When evening falls
A somber view of small-town struggles on the High Plains
It is 8 a.m. in Colorado, and Kent Haruf is out getting wood from the woodpile. Haruf (rhymes with "sheriff') and his wife Cathy live in a log house at an elevation of 8,500 feet, not far from downtown Sedelia. They built the place four years ago after the success of Haruf's beautiful novel Plainsong allowed him to retire after 30 years of teaching English and writing.
While we're waiting for Haruf to come on the line, Cathy warns me that our conversation might be interrupted. She works for a local hospice and if calls come through, Kent will have to pass them along. "We always try to warn people because it's such a rude thing to do to put them on hold," she says. When Haruf does pick up the phone he is as unaffected and polite as his wife has been.
It is hard to explain why this seems so remarkable. Other famous writers are also friendly and forthcoming. But with Haruf and his wife one senses - or projects - that the normal human scale on which they choose to live their lives has to do with deep-seated conviction and a good bit of self-discipline. You hear something of this in the way Haruf talks about a grueling upcoming 30-city promotional tour for his magnificent new novel, Eventide.
"Knopf was very generous in their advance, [even though] I told them that I wouldn't tell them anything about the book or show them anything and that I would set my own deadline. They were fine with that, so I want to do my part and sell a few books for them. The other part of this is that the success of Plainsong was dependent upon the independent bookstores across this country - they hand-sold this book - so I feel a kind of debt and obligation to help them."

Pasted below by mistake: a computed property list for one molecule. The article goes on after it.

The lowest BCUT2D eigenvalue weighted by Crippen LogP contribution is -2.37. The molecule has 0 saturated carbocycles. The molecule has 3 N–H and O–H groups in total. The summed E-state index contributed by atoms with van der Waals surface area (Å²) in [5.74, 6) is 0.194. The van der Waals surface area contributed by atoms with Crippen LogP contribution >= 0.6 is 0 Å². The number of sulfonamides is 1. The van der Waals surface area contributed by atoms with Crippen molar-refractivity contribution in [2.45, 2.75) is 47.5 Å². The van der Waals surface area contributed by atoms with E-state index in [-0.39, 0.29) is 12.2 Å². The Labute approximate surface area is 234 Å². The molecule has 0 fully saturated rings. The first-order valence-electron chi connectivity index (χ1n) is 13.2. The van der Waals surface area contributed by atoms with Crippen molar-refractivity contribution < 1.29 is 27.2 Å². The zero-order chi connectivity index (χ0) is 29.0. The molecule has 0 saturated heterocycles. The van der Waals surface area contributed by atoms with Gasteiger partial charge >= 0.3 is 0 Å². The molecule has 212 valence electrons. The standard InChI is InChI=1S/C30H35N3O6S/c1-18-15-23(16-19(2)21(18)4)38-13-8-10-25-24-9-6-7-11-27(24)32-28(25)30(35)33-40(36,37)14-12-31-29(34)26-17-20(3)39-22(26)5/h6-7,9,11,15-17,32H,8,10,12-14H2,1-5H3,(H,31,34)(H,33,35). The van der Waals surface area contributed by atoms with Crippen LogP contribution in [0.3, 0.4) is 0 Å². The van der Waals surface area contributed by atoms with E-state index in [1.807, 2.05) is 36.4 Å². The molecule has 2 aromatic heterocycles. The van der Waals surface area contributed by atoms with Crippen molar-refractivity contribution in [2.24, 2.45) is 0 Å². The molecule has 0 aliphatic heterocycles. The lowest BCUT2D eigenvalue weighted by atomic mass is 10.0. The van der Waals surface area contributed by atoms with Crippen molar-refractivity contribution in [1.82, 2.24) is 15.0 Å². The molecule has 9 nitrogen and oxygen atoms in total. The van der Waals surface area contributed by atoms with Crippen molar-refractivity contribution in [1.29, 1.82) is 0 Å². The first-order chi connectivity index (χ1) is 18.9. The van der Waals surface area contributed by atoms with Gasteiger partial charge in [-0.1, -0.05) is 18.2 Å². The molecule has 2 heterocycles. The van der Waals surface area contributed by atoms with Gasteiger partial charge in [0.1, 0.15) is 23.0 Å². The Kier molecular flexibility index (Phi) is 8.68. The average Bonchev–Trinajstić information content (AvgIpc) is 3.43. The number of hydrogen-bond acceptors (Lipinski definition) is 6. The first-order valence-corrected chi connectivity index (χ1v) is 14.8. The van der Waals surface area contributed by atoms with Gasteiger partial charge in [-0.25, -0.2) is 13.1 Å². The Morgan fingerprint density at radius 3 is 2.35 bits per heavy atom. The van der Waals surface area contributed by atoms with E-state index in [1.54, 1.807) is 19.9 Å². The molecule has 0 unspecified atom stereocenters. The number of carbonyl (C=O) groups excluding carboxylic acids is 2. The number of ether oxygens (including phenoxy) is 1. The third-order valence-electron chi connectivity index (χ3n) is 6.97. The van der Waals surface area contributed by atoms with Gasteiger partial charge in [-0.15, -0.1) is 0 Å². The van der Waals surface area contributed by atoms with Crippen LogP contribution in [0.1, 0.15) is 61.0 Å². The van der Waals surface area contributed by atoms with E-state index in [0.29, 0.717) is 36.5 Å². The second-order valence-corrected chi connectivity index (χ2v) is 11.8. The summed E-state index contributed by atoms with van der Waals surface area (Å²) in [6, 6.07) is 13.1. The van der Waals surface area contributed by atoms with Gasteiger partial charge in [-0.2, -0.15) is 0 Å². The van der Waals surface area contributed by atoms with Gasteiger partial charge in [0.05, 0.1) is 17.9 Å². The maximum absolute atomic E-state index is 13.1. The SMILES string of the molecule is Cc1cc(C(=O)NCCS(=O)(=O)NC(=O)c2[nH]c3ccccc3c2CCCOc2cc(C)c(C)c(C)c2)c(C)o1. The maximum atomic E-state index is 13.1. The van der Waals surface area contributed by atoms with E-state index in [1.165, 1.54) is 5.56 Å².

Readers make a critical mistake when they assume that the virtues - or vices - of a novel's characters are the same as those of its creator. But on this particular morning, it is more than tempting to find in Haruf's direct, thoughtful, and self-effacing conversation everything that is most uplifting in the characters who populate his fictional town of Holt, Colorado.
The High Plains of eastern Colorado has been the setting for all of Haruf's novels (his acclaimed first novel, The Tie That Binds; National Book Award finalist Plainsong; and his new novel, Eventide). Holt's geography is quite different from the Rockies, where Haruf now lives, but it's a region Haruf is very familiar with. "The High Plains of eastern Colorado is where I grew up. I had such affection for it as a kid, and I later taught school and high school out there for about seven years. So I know it well, probably better than any place else in the world. It's still the way I think the world should look."
That intimate knowledge of the place helps explain why Haruf is the author of some of the best fiction about American small-town and rural life being written today. As readers of Plainsong know, Haruf's taut, unsentimental storytelling and spare, graceful prose are capable of transporting the imagination to a deeper understanding of human responsibility and connection. Plainsong's story of the bachelor farmers Harold and Raymond McPheron taking in the pregnant teenager Victoria Roubideaux has a redemptive radiance that readers will long to see repeated in the new novel, Eventide.